• Put some serious work into your intro – is it intriguing, engaging and different?

• Always use specific examples, perhaps based on personal experience. Don’t generalise or waffle on about challenges and passion.

• Use common nouns as much as you can: “boots” and “apples” are much more evocative words than “footwear” and “produce”.

• Try to find recent research or media coverage about your topic, and link to it in your blog.

• Check your facts. These pieces are going on the Guardian site so they need to be factually accurate. There’s no point in having a guess at say, the number of students who drop out in first year. You need to have an up-to-date statistic, and a link to show where you found it.

• You can’t break the law. You can’t make unsubstantiated libellous claims against people. You can’t change a quote to make it say what you want it to say. And if someone has said something they may later deny having said, it’s good if you have it on tape, or written down in your notebook word for word. Don’t throw your records away.

• Avoid standing on a soap-box and banging on about something. Quoting a variety of people will help to bring other voices into your piece.

• Read what you’ve written aloud when you’re finished. Is that how you talk?

• The reader should emerge clear about what you’re saying, what other people have said on the subject, and what they are being asked to comment on.

Don’t be taken aback by the fact that the final version of your piece may be quite different from what you submitted. Everything that is written for the news media is edited, sometimes quite heavily, to make the writing punchier, to cut repetition, and to accord with the style and tone of the publication.

If what you produce is suitable for publication, we will ask you for a headshot and a one-sentence bio for your contributor page. This can contain links to your own blog or twitter feed.

Who is eligible to blog for Blogging Students?

• You need to be a member of Guardian Students to be eligible to blog. To become a member, go to this sign up page and fill in the form. We’ll be happy to welcome you into the fold, and your membership will also bring you a weekly newsletter and a free ebook.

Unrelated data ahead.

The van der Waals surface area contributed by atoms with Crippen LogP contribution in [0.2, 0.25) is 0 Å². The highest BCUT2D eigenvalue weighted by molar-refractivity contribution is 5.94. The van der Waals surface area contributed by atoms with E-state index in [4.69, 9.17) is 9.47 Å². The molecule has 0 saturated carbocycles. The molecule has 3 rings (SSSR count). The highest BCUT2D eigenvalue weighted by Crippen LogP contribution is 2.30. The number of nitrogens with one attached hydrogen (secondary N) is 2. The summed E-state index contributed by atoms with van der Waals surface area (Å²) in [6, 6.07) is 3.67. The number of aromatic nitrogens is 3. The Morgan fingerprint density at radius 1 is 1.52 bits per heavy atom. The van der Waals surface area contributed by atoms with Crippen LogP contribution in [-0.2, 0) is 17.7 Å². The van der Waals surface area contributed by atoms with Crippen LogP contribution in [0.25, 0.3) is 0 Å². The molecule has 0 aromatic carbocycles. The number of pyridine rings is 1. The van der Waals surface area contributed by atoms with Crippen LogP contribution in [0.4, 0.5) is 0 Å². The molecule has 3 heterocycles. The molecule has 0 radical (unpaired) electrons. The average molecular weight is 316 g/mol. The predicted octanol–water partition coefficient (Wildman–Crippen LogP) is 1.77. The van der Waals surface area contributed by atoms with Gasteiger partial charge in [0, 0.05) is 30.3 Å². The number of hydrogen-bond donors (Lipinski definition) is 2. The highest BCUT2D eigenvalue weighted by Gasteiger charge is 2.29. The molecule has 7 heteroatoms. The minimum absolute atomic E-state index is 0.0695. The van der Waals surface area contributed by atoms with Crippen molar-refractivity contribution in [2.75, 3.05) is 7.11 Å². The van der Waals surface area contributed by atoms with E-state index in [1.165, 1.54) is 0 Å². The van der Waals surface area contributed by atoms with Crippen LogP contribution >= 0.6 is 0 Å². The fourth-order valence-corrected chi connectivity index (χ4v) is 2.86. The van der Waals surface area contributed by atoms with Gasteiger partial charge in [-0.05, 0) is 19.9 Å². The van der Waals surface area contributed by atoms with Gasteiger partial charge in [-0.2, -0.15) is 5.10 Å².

• You have to be a current student for us to consider your blog (the series is called Blogging Students, after all). You might be in sixth form, or studying at an FE college, doing an apprenticeship or attending university, either as an undergraduate or as a postgraduate student. There is no age restriction: we want Blogging Students to reflect the full range of student life in the UK and, indeed, much further afield.

We’ve uncovered some brilliant writing talent since we launched this blog in 2012. We’re keen to hear from every kind of student – from science to law, business to art, journalism to medicine – about the issues that affect their lives.

So if you’ve got something to get off your chest, write to: Blogging.Students@theguardian.com. We look forward to hearing from you.

LCC Photography Research Show

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This research hub based at London College of Communication (LCC) brings together practitioners and theorists to explore and promote photography as a mode of imaginary thought and its relation to a collective imaginary.

Specifically, we are interested in the increasingly complex research methodologies that underpin fine art photography as a form of knowledge with its own epistemology. Particular emphasis will be given to photographic works that explicitly engage with contemporary thought; theories that engage with contemporary photography; as well as photographic images and philosophies of the image that contribute to how the imaginary is invested in photographic production and the ‘as if’ condition of the photographic image.

The Photography and the Contemporary Imaginary Research Hub builds on LCC’s international reputation for conceptual photography and is organized by Dr Wiebke Leister and Paul Tebbs.

Events

The Photography and the Contemporary Imaginary Research Hub is pleased to announce the second LCC Photography Research Show

Private View: Thursday 27 March 2014, 18.00-20.00 Nursery Gallery, London College of Communication, Elephant & Castle

Jananne Al-Ani . Beverley Carruthers . Robin Silas Christian . Edward Dimsdale . Matthew Hawkins . Claire Hooper . Tom Hunter . Mark Ingham . Melanie King . Wiebke Leister . Dallas Seitz . Sophy Rickett . Tansy Spinks . Monica Takvam . Esther Teichmann . Val Williams .